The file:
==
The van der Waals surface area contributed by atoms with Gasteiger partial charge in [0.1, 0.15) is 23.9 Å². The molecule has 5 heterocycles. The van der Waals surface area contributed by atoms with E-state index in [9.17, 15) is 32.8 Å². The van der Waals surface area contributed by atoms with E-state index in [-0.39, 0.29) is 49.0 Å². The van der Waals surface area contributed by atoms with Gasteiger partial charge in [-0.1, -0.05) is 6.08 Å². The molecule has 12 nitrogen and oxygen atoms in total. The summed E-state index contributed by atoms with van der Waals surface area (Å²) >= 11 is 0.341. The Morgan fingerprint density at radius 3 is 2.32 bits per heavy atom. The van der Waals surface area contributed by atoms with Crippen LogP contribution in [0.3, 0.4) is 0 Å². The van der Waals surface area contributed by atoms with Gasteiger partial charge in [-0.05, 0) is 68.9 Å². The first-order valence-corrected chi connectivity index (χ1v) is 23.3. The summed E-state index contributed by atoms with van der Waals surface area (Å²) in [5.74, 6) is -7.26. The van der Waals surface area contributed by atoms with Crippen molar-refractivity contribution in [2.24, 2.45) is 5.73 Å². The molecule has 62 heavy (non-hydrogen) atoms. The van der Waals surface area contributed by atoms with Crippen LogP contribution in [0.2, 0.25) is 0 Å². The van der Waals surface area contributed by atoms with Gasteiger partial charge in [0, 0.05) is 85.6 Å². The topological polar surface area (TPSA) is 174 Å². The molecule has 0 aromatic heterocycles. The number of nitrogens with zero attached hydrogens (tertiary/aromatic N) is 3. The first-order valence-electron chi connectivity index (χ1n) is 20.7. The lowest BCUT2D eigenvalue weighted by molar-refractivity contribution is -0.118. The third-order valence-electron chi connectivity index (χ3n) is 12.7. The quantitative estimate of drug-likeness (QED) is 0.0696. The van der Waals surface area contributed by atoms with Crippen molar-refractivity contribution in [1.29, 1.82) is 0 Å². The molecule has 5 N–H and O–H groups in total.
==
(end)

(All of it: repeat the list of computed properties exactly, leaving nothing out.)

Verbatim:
The van der Waals surface area contributed by atoms with Gasteiger partial charge in [0.1, 0.15) is 23.9 Å². The molecule has 5 heterocycles. The van der Waals surface area contributed by atoms with E-state index in [9.17, 15) is 32.8 Å². The van der Waals surface area contributed by atoms with E-state index in [-0.39, 0.29) is 49.0 Å². The van der Waals surface area contributed by atoms with Gasteiger partial charge in [-0.1, -0.05) is 6.08 Å². The molecule has 12 nitrogen and oxygen atoms in total. The summed E-state index contributed by atoms with van der Waals surface area (Å²) >= 11 is 0.341. The Morgan fingerprint density at radius 3 is 2.32 bits per heavy atom. The van der Waals surface area contributed by atoms with Crippen LogP contribution in [0.3, 0.4) is 0 Å². The van der Waals surface area contributed by atoms with Gasteiger partial charge in [-0.05, 0) is 68.9 Å². The first-order valence-corrected chi connectivity index (χ1v) is 23.3. The summed E-state index contributed by atoms with van der Waals surface area (Å²) in [5.74, 6) is -7.26. The van der Waals surface area contributed by atoms with Crippen molar-refractivity contribution in [2.24, 2.45) is 5.73 Å². The molecule has 62 heavy (non-hydrogen) atoms. The van der Waals surface area contributed by atoms with Crippen LogP contribution in [0.2, 0.25) is 0 Å². The van der Waals surface area contributed by atoms with Gasteiger partial charge in [0, 0.05) is 85.6 Å². The topological polar surface area (TPSA) is 174 Å². The molecule has 0 aromatic heterocycles. The number of nitrogens with zero attached hydrogens (tertiary/aromatic N) is 3. The first-order valence-electron chi connectivity index (χ1n) is 20.7. The lowest BCUT2D eigenvalue weighted by molar-refractivity contribution is -0.118. The third-order valence-electron chi connectivity index (χ3n) is 12.7. The quantitative estimate of drug-likeness (QED) is 0.0696. The van der Waals surface area contributed by atoms with Crippen molar-refractivity contribution in [1.29, 1.82) is 0 Å². The molecule has 5 N–H and O–H groups in total.